Developer: ARC SYSTEM WORKS
Publisher: ARC SYSTEM WORKS
Platform: Xbox 360 / Xbox LIVE Arcade
Review Copy Provided By: ARC SYSTEM WORKS
Release Date: October 31, 2012
Coming in to the review for the latest edition in the popular fighting franchise Guilty Gear, GUILTY GEAR XX ΛCORE PLUS, I didn’t quite know what to expect. I had heard of the franchise before, but I had never honestly played any of the installments. Growing up, I wasn’t very exposed to the uber Japanese, anime style fighting games like Guilty Gear or BlazBlue. To me, fighting games meant Soul Caliber, or Mortal Kombat, or even Killer Instinct, which are clearly very different in style and tone than Guilty Gear.
So, skeptical and curious as to what I would think, I decided the best approach would be to dive in headfirst. I loaded up the game, found the arcade mode, and shuffled through the surprisingly hilarious cast of characters. I finally decided on a female called A.B.A that reminded me of a zombie, wielded a weapon that can best be described as a Keyblade on steroids, and sounded suspiciously like a man (speaking of voices, one really thing I noticed was the fact that all the voice acting was done in Japanese with English subtitles).
I was then near immediately launched into the fighting. After blowing through several opponents with the game’s unexpectedly easy to pick up controls, it’s a delight to say that the fighting was incredibly fun, and very much reminded me of the fighting games I played growing up. There were a wide variety of moves/combos to master, all moves tried came naturally, and best of all, the difficulty kept me on my toes. It’s clear that at it’s core, GUILTY GEAR XX ΛCORE PLUS is a pure fighting game that doesn’t try to ruin the main experience of the game by throwing in strange gimmicks (cough… Shaq Fu… cough), and it definitely works in the game’s favor.
It does however, include some cool modes to supplement the fighting at the heart of the game. There’s standard fighting game fare such as versus modes (VS CPU, Team VS CPU, and Two Player VS), arcade mode, survival mode, training, and online play. On top of those though, there is a mission mode, which presents you with different objective based matches, M.O.M. mode, which drops cash bonuses that are relevant to the damage you cause, and story mode, which allows you to play through each of the character’s individual story lines.
Speaking of the character’s individual story lines, prepare to be completely entertained, weirded out, and baffled as you go through the story mode. The game is populated by a very bizarre and entertaining set of characters, and fittingly, the story lines don’t make a whole lot of sense.
For instance, the character Zappa is an Australian who is possessed by a ghost and wants to get it exorcised, but is completely oblivious to the fact that the ghost is doing any harm because he always faints. He goes to search for a teleporting doctor named Faust, who wears a bag over his head for some reason, to help him. When he goes to help Zappa, he decides that the best thing to do, naturally, is to fight him.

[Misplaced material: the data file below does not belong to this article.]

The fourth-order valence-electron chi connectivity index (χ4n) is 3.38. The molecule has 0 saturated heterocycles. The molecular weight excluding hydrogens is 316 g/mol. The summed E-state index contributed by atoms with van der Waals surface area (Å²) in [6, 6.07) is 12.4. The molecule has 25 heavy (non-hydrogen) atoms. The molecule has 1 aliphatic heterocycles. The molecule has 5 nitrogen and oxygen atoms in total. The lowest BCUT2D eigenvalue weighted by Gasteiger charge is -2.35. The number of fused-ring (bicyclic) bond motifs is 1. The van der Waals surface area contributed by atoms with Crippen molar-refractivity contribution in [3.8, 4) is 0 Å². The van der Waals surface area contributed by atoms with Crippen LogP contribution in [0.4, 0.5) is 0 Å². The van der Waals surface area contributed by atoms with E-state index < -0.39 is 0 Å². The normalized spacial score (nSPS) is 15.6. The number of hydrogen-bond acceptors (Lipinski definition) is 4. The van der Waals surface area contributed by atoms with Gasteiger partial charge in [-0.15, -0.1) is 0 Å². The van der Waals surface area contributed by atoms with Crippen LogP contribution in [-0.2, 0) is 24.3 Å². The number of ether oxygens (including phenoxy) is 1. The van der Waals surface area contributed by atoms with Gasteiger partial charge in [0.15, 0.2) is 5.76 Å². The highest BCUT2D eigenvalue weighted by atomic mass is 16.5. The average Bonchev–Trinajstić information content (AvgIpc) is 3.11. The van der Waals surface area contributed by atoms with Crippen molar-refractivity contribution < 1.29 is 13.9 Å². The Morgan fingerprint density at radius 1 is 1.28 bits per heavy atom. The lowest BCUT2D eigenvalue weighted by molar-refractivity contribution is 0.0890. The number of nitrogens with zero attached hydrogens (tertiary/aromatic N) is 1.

Another funny example is a character named Jam. She’s a master chef whose apparently not so successful in the restaurant business, so she uses bounties to help pay off the loans she took out. When those bounties run out, she decides that the best thing to do is to walk the streets, asking people to come eat at her restaurant. She then comes across an ancient vampire, who politely refuses. Naturally, Jam tells him to shut up and calls him a bad liar. Guess what happens next? They fight so that Jam can prove how good her restaurant is.
Thankfully, the strange story lines don’t take themselves too seriously. After fighting with all the available characters, I feel comfortable in saying that it would be strange if their stories weren’t so weird. It doesn’t matter much though, because you likely won’t pay much attention to the story lines. It is a fighting game after all.
Hands down though, the most attention grabbing and best parts of this game were the backgrounds and the soundtrack. Every single background was meticulously beautiful and detailed, and there were times that I literally just stopped fighting to look at stuff in the foreground. They are among some of the coolest backgrounds I have ever seen in a fighting game. In addition, it was refreshing to see how well the backgrounds (and the fighting for that matter) paired with the soundtrack. The music was really heavy and fast paced, and it fit in exactly with the game. I can’t imagine how different and worse the game would feel if the developers had used different music.
Overall, GUILTY GEAR XX ΛCORE PLUS is an amazing fighting game. If you’re a fan of the Guilty Gear series, you don’t need convincing as to why you should pick it up. If however, you’re more used to other fighting games, or just haven’t ever came across a fighting game that looked good enough for you to give it a chance, GUILTY GEAR XX ΛCORE PLUS is the perfect place to jump into the genre.